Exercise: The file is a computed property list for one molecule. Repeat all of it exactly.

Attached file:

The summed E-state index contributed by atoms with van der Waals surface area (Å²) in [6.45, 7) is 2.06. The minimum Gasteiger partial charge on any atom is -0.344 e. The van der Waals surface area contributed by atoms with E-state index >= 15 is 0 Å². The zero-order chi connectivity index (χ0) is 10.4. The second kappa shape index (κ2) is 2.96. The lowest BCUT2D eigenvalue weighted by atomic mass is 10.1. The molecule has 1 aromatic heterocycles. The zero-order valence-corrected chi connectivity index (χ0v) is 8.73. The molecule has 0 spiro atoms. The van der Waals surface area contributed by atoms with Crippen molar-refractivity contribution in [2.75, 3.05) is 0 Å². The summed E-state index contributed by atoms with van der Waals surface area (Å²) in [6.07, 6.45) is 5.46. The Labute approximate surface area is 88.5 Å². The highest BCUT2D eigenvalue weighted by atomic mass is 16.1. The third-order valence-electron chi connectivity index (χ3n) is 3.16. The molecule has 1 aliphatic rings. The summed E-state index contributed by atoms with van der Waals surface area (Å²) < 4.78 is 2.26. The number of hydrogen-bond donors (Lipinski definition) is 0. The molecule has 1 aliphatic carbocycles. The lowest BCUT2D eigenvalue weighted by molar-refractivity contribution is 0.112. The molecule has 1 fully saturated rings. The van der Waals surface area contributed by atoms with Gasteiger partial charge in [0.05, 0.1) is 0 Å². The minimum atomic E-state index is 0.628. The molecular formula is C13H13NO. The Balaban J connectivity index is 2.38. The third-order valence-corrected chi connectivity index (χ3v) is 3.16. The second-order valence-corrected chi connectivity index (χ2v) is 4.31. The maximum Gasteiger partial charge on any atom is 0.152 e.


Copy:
The summed E-state index contributed by atoms with van der Waals surface area (Å²) in [6.45, 7) is 2.06. The minimum Gasteiger partial charge on any atom is -0.344 e. The van der Waals surface area contributed by atoms with E-state index >= 15 is 0 Å². The zero-order chi connectivity index (χ0) is 10.4. The second kappa shape index (κ2) is 2.96. The lowest BCUT2D eigenvalue weighted by atomic mass is 10.1. The molecule has 1 aromatic heterocycles. The zero-order valence-corrected chi connectivity index (χ0v) is 8.73. The molecule has 0 spiro atoms. The van der Waals surface area contributed by atoms with Crippen molar-refractivity contribution in [2.75, 3.05) is 0 Å². The summed E-state index contributed by atoms with van der Waals surface area (Å²) in [6.07, 6.45) is 5.46. The Labute approximate surface area is 88.5 Å². The highest BCUT2D eigenvalue weighted by atomic mass is 16.1. The third-order valence-electron chi connectivity index (χ3n) is 3.16. The molecule has 1 aliphatic rings. The summed E-state index contributed by atoms with van der Waals surface area (Å²) < 4.78 is 2.26. The number of hydrogen-bond donors (Lipinski definition) is 0. The molecule has 1 aliphatic carbocycles. The lowest BCUT2D eigenvalue weighted by molar-refractivity contribution is 0.112. The molecule has 1 fully saturated rings. The van der Waals surface area contributed by atoms with Gasteiger partial charge in [0.05, 0.1) is 0 Å². The minimum atomic E-state index is 0.628. The molecular formula is C13H13NO. The Balaban J connectivity index is 2.38. The third-order valence-corrected chi connectivity index (χ3v) is 3.16. The second-order valence-corrected chi connectivity index (χ2v) is 4.31. The maximum Gasteiger partial charge on any atom is 0.152 e.